This past summer, the province of Nova Scotia designated the 292 hectare site along First and Second Lake in Lower Sackville as Sackville Lakes Provincial Park. The media buzz around this designation had me itching to lace up my hikers and check it out.
After enjoying a few summer and fall hikes throughout 2013, I knew it would make a wonderful spot for a winter hike.
The trails here are wide and are under a canopy of trees. As I enjoyed a winter hike through these trails, I felt as though I was truly in a winter wonderland.
It's fresh, unfiltered and naturally carbonated. Some beer geeks call this smooth brew "a living beer." Some brewers call it an art form.
For the uninitiated, cask conditioned ale is a beer that starts brewing in the fermenter; then it's carefully transferred to a cask for 1-2 weeks, where it ferments a second time. You can't test the beer until the fermentation is complete. When it works, the result is brew that offers subtle carbonation and full, complex flavours. As a beer geek myself, all I can say is - try it. You'll get it.
Just a few minutes from the Armdale Rotary in Halifax, you can visit an interesting location where you can learn about Halifax's military history and where you can spend a few hours roaming the coastline.
I'm talking about York Redoubt, a National Historic Site, which is mostly a self-guided tour of the site. I decided to drop in on a foggy & windy day during shoulder season to check out the sights.
Nova Scotia really is the spirit of the perfect road trip. Around every turn is something new to discover. Whether it's a vibrant seaside town, the perfect spot to get ice cream, a one-of-a-kind shop, or a beautiful sandy beach, you're bound to find something you'll love. All you need to do is hop in the car, turn on your perfect road trip playlist, roll the windows down and go explore all that Nova Scotia has to offer.
While we've created some of our own road trips, we know there's still more discover. You don't have to take our word for it - we've asked our Facebook community for their ideas and they've given us some great ideas for road trips to take all year long.
Last spring I was talking with a friend from Ottawa who now calls Nova Scotia her home. We were discussing fun things to do for afternoon and weekend trips in Nova Scotia. I shared some ideas with her, and I could not believe how many things she had not tried or experienced yet. She told me she was going to start a Nova Scotia bucket list! I thought what a great idea; from all of the festivals, beaches, historical sites, food, music, tours, national and provincial parks, wild rugged coasts to beautiful inland treasures of all kinds, I couldn't wait to start my own.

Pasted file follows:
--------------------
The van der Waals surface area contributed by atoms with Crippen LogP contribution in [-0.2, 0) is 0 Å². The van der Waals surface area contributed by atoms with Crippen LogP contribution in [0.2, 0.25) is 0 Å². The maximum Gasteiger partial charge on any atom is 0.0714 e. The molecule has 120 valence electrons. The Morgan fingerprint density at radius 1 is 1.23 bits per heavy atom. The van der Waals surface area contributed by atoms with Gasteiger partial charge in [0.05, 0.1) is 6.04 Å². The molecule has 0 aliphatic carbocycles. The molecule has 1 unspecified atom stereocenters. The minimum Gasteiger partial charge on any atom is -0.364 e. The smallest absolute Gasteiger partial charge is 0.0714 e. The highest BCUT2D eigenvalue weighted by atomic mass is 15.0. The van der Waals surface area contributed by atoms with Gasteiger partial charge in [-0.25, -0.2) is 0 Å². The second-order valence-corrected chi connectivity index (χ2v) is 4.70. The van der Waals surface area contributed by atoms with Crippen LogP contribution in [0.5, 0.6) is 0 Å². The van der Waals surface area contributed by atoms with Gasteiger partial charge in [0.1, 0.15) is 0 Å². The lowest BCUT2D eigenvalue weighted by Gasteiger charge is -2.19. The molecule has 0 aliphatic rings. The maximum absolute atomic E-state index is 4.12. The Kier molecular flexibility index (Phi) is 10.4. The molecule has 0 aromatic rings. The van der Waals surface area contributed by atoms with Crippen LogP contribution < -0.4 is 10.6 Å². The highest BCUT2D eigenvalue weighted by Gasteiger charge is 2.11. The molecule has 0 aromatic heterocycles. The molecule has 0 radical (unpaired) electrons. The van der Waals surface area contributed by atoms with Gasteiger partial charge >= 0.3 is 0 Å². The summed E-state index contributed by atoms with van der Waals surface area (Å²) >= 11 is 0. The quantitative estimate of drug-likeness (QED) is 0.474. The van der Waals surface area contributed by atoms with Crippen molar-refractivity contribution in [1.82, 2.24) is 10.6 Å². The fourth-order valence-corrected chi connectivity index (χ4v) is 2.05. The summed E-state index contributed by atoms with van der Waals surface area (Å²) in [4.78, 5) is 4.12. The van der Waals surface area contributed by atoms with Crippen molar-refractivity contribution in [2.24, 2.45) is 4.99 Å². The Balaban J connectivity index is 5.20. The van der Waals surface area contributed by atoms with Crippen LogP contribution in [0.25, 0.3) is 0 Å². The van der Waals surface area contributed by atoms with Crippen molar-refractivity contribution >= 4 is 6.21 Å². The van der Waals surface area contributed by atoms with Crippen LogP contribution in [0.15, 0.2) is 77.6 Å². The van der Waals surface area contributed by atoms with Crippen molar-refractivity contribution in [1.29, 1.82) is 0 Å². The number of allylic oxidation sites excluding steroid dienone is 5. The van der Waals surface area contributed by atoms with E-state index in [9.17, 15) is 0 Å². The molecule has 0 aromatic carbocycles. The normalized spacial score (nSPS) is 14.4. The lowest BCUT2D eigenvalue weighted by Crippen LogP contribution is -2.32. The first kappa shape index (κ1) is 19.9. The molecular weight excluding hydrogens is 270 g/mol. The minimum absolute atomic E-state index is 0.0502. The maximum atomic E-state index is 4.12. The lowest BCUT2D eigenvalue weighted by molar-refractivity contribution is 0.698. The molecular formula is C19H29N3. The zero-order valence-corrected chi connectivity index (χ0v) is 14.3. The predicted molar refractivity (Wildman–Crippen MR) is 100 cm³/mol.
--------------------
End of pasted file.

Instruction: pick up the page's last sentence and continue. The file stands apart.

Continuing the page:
By the time early August rolls around, the heat really starts to set in and relief can be found with a nice, cold beer. Luckily for us in Nova Scotia, who are continuing to enjoy one of the finest summers in our collective weather memory, a balmy Friday evening was the perfect setting for the first of three tastings for the 2012 Halifax Seaport Beerfest.
Life in Nova Scotia is tied to the sea in many ways. What better way to get to know Nova Scotia better than to enjoy a lovely summer day sailing in the Harbour on the Tall Ship Silva? As part of my Summer 2012 commitment to be a "hometown traveler," I knew my summer was going to be incomplete until getting out on the water.
We were looking for a back country hike not far from Halifax. We decided on the smallest hiking loop within the Bluffs Wilderness Trails; called Pot Lake loop.
We parked the car at the closest parking lot along the old route 3 and walked about 400m along the rail to trail BLT to the actual Bluffs trail head. The BLT is itself a fantastic multi-use trail that you can feasibly bike from downtown Halifax to Mahone Bay.
More than 120 cruise vessels visited the Port of Halifax this season, bringing over 240,000 passengers to our region.
Annually, cruise accounts for about eight per cent of all tourism traffic in Nova Scotia, contributing approximately $50 million in economic impact.
"It has been another tremendous season for cruise in Halifax," said Halifax Port Authority Manager of Cruise Development, Cathy McGrail. "We've maintained visitor totals well over 200,000 for four years running, which is a tremendous accomplishment and a boon for the city and province."
The loss of the White Star Liner RMS Titanic needs no introduction for anyone alive today. On its maiden voyage in 1912 the great vessel suffered irreversible damage, after a glancing blow from an iceberg at 11:40 p.m. on 14 April 1912 opened five water-tight compartments to the in-rushing sea. At 2:20 a.m. the following day, 15 April, the technological marvel of the Edwardian Age sank.
Hearses lined up on Halifax wharf, near present jetty 4 in HMCS Dockyard to take R.M.S. Titanic victims recovered by C.S. Minia.